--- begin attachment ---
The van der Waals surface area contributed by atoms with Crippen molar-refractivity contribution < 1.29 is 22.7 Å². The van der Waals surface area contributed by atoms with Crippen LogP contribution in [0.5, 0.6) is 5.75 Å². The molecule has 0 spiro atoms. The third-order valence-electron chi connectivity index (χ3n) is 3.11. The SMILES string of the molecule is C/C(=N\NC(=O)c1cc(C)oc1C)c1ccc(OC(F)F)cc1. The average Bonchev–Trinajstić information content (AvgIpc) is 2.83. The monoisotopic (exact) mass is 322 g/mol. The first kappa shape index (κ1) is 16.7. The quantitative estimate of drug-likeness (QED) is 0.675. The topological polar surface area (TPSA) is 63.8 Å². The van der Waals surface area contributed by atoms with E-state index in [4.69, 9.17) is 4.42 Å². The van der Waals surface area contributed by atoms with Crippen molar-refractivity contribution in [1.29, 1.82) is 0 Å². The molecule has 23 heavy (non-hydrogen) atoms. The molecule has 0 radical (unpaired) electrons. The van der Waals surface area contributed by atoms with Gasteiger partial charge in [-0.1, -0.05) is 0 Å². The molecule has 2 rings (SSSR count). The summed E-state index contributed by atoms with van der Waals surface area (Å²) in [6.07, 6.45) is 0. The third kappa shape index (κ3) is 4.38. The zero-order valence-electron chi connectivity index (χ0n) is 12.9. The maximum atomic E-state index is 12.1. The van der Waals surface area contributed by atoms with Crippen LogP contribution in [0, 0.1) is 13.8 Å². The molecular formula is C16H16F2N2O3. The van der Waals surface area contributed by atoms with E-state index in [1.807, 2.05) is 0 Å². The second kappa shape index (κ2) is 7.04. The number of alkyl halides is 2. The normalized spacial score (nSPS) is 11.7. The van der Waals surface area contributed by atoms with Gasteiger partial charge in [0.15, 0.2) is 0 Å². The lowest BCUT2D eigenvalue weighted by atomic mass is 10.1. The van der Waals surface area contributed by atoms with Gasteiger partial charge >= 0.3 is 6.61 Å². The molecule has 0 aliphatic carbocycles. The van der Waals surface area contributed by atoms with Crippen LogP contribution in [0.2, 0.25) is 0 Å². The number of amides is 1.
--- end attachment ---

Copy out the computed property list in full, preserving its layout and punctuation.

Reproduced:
The van der Waals surface area contributed by atoms with Crippen molar-refractivity contribution < 1.29 is 22.7 Å². The van der Waals surface area contributed by atoms with Crippen LogP contribution in [0.5, 0.6) is 5.75 Å². The molecule has 0 spiro atoms. The third-order valence-electron chi connectivity index (χ3n) is 3.11. The SMILES string of the molecule is C/C(=N\NC(=O)c1cc(C)oc1C)c1ccc(OC(F)F)cc1. The average Bonchev–Trinajstić information content (AvgIpc) is 2.83. The monoisotopic (exact) mass is 322 g/mol. The first kappa shape index (κ1) is 16.7. The quantitative estimate of drug-likeness (QED) is 0.675. The topological polar surface area (TPSA) is 63.8 Å². The van der Waals surface area contributed by atoms with E-state index in [4.69, 9.17) is 4.42 Å². The van der Waals surface area contributed by atoms with Crippen molar-refractivity contribution in [1.29, 1.82) is 0 Å². The molecule has 23 heavy (non-hydrogen) atoms. The molecule has 0 radical (unpaired) electrons. The van der Waals surface area contributed by atoms with Gasteiger partial charge in [-0.1, -0.05) is 0 Å². The molecule has 2 rings (SSSR count). The summed E-state index contributed by atoms with van der Waals surface area (Å²) in [6.07, 6.45) is 0. The third kappa shape index (κ3) is 4.38. The zero-order valence-electron chi connectivity index (χ0n) is 12.9. The maximum atomic E-state index is 12.1. The van der Waals surface area contributed by atoms with Crippen LogP contribution in [0, 0.1) is 13.8 Å². The molecular formula is C16H16F2N2O3. The van der Waals surface area contributed by atoms with E-state index in [1.807, 2.05) is 0 Å². The second kappa shape index (κ2) is 7.04. The number of alkyl halides is 2. The normalized spacial score (nSPS) is 11.7. The van der Waals surface area contributed by atoms with Gasteiger partial charge in [0.15, 0.2) is 0 Å². The lowest BCUT2D eigenvalue weighted by atomic mass is 10.1. The van der Waals surface area contributed by atoms with Gasteiger partial charge >= 0.3 is 6.61 Å². The molecule has 0 aliphatic carbocycles. The van der Waals surface area contributed by atoms with Crippen LogP contribution in [0.2, 0.25) is 0 Å². The number of amides is 1.